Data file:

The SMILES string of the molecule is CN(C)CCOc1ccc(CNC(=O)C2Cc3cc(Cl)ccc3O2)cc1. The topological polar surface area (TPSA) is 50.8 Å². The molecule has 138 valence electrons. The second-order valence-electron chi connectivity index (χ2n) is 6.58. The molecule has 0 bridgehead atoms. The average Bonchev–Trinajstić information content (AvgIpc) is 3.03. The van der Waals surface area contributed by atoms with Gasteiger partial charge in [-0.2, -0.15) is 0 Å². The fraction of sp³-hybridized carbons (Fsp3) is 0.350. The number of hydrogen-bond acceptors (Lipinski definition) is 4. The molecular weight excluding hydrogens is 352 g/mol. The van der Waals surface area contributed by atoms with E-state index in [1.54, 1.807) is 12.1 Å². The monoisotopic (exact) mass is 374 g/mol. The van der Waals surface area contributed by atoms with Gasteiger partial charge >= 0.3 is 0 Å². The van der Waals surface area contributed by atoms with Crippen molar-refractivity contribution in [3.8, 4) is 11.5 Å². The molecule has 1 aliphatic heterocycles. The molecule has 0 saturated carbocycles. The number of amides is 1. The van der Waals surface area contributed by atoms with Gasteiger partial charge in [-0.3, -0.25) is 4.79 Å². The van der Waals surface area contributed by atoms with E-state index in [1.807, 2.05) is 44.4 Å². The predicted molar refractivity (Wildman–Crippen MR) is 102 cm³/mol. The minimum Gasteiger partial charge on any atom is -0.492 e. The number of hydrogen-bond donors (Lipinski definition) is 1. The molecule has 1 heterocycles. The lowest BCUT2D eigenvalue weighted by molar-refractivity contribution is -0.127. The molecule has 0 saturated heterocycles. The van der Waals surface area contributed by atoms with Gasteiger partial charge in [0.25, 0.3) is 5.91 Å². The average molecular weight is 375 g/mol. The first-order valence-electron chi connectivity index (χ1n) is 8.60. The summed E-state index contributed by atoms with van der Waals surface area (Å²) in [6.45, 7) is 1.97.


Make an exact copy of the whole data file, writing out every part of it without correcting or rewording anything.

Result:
The SMILES string of the molecule is CN(C)CCOc1ccc(CNC(=O)C2Cc3cc(Cl)ccc3O2)cc1. The topological polar surface area (TPSA) is 50.8 Å². The molecule has 138 valence electrons. The second-order valence-electron chi connectivity index (χ2n) is 6.58. The molecule has 0 bridgehead atoms. The average Bonchev–Trinajstić information content (AvgIpc) is 3.03. The van der Waals surface area contributed by atoms with Gasteiger partial charge in [-0.2, -0.15) is 0 Å². The fraction of sp³-hybridized carbons (Fsp3) is 0.350. The number of hydrogen-bond acceptors (Lipinski definition) is 4. The molecular weight excluding hydrogens is 352 g/mol. The van der Waals surface area contributed by atoms with E-state index in [1.54, 1.807) is 12.1 Å². The monoisotopic (exact) mass is 374 g/mol. The van der Waals surface area contributed by atoms with Gasteiger partial charge >= 0.3 is 0 Å². The van der Waals surface area contributed by atoms with Crippen molar-refractivity contribution in [3.8, 4) is 11.5 Å². The molecule has 1 aliphatic heterocycles. The molecule has 0 saturated carbocycles. The number of amides is 1. The van der Waals surface area contributed by atoms with Gasteiger partial charge in [-0.3, -0.25) is 4.79 Å². The van der Waals surface area contributed by atoms with E-state index in [1.807, 2.05) is 44.4 Å². The predicted molar refractivity (Wildman–Crippen MR) is 102 cm³/mol. The minimum Gasteiger partial charge on any atom is -0.492 e. The number of hydrogen-bond donors (Lipinski definition) is 1. The molecule has 1 heterocycles. The lowest BCUT2D eigenvalue weighted by molar-refractivity contribution is -0.127. The molecule has 0 saturated heterocycles. The van der Waals surface area contributed by atoms with Gasteiger partial charge in [0.25, 0.3) is 5.91 Å². The average molecular weight is 375 g/mol. The first-order valence-electron chi connectivity index (χ1n) is 8.60. The summed E-state index contributed by atoms with van der Waals surface area (Å²) in [6.45, 7) is 1.97.